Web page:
Compared to last week, tight supplies of true yearling feeders continued mostly steady but there was some weakness noted mid-to-late week.
This was the first instance of loss in yearling values seen since mid-May when this year’s feeder cattle rally took off. But, as we work through mid-November and all attention is squarely on calves it is not uncommon for buyers to let up on tail- ender yearling sales.
However, if they are true yearlings and truly coming off grass, all black-hided with a complete vaccination program like the two loads at the Farmers & Ranchers Livestock Commission in Salina, KS, they could average 907 lbs at 162.29.
The bulk of the feeder supply is now fully made up of calves which sold very uneven this past week with the best demand noted for stocker calves to turn out on wheat pasture. Southeastern calves headed for the Southern Plains traded steady to 5.00 higher, while native calves in and around Oklahoma were 1.00-3.00 higher as turn-out dates are upon us for most rented pastures.
Other major production areas saw calf price trends hinge directly on the observation of the buyers at hand. Across the Northern Plains and the Midwest there was more tolerance for unweaned types as many of these consignments outsold some pre-conditioned groups.
But, it was all about how they struck the buyers’ eye - as far as hair-coat, attitude, and mannerisms in search of some calves that would spend more time eating than bawling and stay healthy.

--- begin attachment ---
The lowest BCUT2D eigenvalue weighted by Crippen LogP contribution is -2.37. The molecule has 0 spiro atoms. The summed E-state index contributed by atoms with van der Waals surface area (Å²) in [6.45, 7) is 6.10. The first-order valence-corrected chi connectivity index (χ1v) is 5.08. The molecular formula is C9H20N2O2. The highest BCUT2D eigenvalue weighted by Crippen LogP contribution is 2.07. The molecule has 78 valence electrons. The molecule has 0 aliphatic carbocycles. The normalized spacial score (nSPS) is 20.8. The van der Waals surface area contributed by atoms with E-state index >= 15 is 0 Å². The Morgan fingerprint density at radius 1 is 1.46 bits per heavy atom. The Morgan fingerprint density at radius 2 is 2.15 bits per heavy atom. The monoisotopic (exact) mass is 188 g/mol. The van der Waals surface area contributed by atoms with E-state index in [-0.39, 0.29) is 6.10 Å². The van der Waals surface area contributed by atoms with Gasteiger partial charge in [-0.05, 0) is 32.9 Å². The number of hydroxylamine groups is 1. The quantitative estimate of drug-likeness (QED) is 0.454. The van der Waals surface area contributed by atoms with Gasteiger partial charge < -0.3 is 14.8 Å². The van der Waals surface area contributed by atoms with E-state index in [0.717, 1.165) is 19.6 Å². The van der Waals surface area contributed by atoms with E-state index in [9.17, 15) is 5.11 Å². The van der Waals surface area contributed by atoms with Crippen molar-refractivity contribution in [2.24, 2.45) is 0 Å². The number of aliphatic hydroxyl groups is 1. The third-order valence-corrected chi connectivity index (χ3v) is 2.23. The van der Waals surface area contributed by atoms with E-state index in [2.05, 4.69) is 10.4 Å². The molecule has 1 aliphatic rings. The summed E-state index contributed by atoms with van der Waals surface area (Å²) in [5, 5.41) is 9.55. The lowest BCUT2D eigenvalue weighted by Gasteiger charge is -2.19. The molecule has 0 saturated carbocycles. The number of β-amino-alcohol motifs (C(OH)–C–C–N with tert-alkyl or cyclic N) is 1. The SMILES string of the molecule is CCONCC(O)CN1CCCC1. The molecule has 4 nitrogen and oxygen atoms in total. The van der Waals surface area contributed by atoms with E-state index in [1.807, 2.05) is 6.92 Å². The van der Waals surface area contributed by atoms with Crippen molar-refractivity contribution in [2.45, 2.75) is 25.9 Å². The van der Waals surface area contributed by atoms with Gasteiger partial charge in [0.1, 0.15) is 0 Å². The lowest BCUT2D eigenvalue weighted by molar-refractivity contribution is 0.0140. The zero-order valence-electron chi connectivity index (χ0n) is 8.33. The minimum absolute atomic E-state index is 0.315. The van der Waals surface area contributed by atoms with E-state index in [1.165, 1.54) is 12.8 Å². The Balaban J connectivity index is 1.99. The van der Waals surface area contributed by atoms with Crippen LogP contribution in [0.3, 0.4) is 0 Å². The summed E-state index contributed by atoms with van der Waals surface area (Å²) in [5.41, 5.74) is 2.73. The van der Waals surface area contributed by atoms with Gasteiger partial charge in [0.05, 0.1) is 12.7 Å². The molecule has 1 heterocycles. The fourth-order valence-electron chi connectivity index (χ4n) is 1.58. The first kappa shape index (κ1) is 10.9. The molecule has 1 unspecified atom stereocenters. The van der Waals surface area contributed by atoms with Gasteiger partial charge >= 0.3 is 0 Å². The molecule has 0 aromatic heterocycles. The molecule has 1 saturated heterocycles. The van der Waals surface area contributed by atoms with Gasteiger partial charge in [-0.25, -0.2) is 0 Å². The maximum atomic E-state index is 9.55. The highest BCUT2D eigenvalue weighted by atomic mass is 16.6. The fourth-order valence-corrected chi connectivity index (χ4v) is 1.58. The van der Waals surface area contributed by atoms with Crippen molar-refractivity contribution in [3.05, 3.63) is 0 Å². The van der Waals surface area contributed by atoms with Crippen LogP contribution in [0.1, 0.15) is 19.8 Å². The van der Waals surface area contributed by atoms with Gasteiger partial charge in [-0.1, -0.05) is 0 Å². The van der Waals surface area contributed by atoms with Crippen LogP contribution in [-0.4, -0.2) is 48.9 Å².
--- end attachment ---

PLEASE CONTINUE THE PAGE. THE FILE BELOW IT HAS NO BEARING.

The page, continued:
This time of year, feedlots and growing yards are full of new arrivals with some getting sick for the first time and others starting to break as their initial mass treatment anti-biotic wears off. By now, calf buyers are calling their customers (on guard) like a husband phoning his wife the day after staying out too late.
The best rule of thumb when buying calves late in the fall is to stick to reputation lots that have performed well in prior years. This was no doubt the reasoning at Green City, MO, on Wednesday where nearly 300 head of top quality 6 weight steers averaged 653 lbs at 193.26, including a pot load weighing 648 lbs at 195.75.
Although, it was the girls that received top billing at many Northern feeder cattle auctions like Philip, SD, on Tuesday where the Rapid Creek Ranch sold 101 head of fancy Red Angus replacement heifers weighing 524 lbs at 263.00 or 1378.00 per head.
It was hard to find an auction this past week that did not sell at least a few of their top heifer consignments for future cows. Fed cattle sold steady to 1.00 lower this past week from 131.00-132.00.
This week’s reported auction volume included 35 percent over 600 lbs and 40 percent heifers.